Using a dull knife in the kitchen is nothing short of harassment. Cutting ingredients with dull blades takes much longer than using a sharp blade. Another big risk is you need to apply more force to cut with a dull knife. In some cases, the blade can slip off the object you are cutting. It can be dangerous.

If you are regular in the kitchen, you can instantly tell whether your knife blade is dull or not by observing its behavior. A sharp knife will cut through objects cleanly and without applying a ton of force.

But you will feel some resistance if the knife blade is dull. If you aren’t that regular in the kitchen to feel the difference, here are some techniques you can use to determine whether the knife is dull or not.

How to Know If My Knife Is Dull
  • Take a piece of paper.
  • Try to cut the paper with a knife.
  • If the knife can cut the paper in a straight line, the knife blade is sharp enough.
  • But if the paper gets bruised while cutting, the knife blade needs to be honed or sharpened.
  • Cutting a tomato is a good way to determine the sharpness of a knife.
  • Take a ripe tomato and try to cut it with a knife.
  • If the knife can cleanly cut the tomato, it is sharp.
  • But if you need to apply force or the tomato gets smashed, the knife blade is dull.

Sharpening Vs Honing: Which One Is Better for Kitchen Knives?

To be honest, these two methods aren’t alternatives to each other. So, you can’t just choose one over the other. Honing should be done regularly to maintain the sharpness of the knife blade. But, sharpening isn’t something you frequently do.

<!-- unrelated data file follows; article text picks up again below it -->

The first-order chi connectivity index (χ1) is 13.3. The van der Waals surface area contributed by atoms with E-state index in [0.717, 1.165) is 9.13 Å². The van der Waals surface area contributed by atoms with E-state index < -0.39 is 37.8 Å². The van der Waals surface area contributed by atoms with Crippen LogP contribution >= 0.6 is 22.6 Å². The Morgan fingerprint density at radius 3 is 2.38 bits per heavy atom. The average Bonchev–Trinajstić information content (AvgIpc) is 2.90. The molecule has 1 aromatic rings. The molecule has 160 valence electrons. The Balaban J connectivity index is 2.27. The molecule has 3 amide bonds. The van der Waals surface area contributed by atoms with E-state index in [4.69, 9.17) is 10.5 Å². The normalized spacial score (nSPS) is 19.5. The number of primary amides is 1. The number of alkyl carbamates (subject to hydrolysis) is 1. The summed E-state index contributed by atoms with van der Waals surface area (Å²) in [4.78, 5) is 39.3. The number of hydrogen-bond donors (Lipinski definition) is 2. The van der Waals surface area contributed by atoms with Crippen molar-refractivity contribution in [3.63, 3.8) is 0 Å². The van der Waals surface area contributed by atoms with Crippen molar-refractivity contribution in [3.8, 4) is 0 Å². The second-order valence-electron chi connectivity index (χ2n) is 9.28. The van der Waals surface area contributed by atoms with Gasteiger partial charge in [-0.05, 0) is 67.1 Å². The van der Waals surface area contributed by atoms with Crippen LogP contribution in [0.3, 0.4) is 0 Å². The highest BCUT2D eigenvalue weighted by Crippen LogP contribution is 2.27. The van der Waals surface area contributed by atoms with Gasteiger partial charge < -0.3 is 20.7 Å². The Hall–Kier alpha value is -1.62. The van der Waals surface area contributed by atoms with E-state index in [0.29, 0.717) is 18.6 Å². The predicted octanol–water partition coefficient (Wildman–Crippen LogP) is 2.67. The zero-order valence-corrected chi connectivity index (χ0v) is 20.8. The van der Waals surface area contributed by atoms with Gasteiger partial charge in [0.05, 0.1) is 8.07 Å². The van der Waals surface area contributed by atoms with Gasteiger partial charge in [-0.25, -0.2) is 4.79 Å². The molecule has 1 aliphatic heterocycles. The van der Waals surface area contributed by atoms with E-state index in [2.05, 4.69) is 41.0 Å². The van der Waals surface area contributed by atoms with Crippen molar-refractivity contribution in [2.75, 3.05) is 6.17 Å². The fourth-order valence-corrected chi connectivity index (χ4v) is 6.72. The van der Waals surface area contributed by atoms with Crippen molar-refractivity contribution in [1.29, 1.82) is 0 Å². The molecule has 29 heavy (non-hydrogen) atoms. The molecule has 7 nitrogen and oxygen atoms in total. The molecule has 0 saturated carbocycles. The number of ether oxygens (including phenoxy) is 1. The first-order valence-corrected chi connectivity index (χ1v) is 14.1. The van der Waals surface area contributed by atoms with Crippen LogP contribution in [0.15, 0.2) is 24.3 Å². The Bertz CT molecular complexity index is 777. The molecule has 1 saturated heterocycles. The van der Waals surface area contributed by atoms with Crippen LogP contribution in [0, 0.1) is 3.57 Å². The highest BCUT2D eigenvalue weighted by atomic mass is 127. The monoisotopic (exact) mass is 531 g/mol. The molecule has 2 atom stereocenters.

When the knife blade gets so dull that even honing can’t fix it, sharpening comes into play. Sharpening a knife blade is like a complete overhaul. You need to be careful enough to hone the knife blade regularly and sharpen it only when needed.

Pro Tips for Sharpening and Honing Kitchen Knives

Follow these tips from expert professionals while sharpening or honing your kitchen knives to get excellent results.

  • Maintain a steady angle while sharpening or honing your knife blade. A rule of thumb is to hold the knife blade at an angle of not more than 15 degrees against the sharpening stone or honing rod. If you hold the knife at a higher angle, it might damage the blade for good.
  • Sharpen or hone your knife blades in smooth, even strokes. Don’t stop amid strokes as it can damage the blade permanently.
  • Don’t continue to sharpen or hone only one side of the blade. Go back and forth, altering sides so that both the edges get sharpened or honed evenly.
  • Over-honing or over-sharpening can damage the knife blade. If you overdo the process, the knife blade can bend on one side. So, be careful to sharpen or hone as much as required.
  • Tools used in sharpening and honing are of different types. Pick a tool that you are comfortable with. It is better to use less aggressive tools so that you have better control over the process.

Conclusion

Once again, to recap, sharpening and honing a knife blade serve two different purposes. But both of them are important alike regardless of their differences. Honing is like the first aid to a kitchen knife that heals minor injuries of the blade.

Sharpening the blade is a serious treatment that you follow when no other ways are left. So, sharpening vs honing: which one is better for kitchen knives?

The straight answer is you need to hone kitchen knives after every use. And they will occasionally need sharpening when the knife blades get too dull to cut efficiently.